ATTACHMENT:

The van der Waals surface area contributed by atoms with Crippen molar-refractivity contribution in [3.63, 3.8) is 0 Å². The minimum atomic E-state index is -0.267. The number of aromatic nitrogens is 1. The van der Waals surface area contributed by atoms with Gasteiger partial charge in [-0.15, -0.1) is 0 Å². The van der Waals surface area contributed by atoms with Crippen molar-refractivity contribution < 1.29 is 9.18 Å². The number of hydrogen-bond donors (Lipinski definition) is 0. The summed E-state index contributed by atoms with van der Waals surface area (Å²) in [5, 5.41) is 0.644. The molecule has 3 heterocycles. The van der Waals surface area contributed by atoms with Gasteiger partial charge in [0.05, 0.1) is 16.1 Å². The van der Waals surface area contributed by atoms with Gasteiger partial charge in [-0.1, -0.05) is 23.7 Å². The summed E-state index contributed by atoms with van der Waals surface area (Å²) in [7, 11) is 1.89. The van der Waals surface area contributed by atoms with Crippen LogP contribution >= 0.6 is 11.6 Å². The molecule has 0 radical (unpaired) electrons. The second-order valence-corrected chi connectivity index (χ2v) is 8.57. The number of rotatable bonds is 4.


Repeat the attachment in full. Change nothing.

The van der Waals surface area contributed by atoms with Crippen molar-refractivity contribution in [3.63, 3.8) is 0 Å². The minimum atomic E-state index is -0.267. The number of aromatic nitrogens is 1. The van der Waals surface area contributed by atoms with Gasteiger partial charge in [-0.15, -0.1) is 0 Å². The van der Waals surface area contributed by atoms with Crippen molar-refractivity contribution < 1.29 is 9.18 Å². The number of hydrogen-bond donors (Lipinski definition) is 0. The summed E-state index contributed by atoms with van der Waals surface area (Å²) in [5, 5.41) is 0.644. The molecule has 3 heterocycles. The van der Waals surface area contributed by atoms with Gasteiger partial charge in [0.05, 0.1) is 16.1 Å². The van der Waals surface area contributed by atoms with Gasteiger partial charge in [-0.1, -0.05) is 23.7 Å². The summed E-state index contributed by atoms with van der Waals surface area (Å²) in [7, 11) is 1.89. The van der Waals surface area contributed by atoms with Crippen LogP contribution >= 0.6 is 11.6 Å². The molecule has 0 radical (unpaired) electrons. The second-order valence-corrected chi connectivity index (χ2v) is 8.57. The number of rotatable bonds is 4.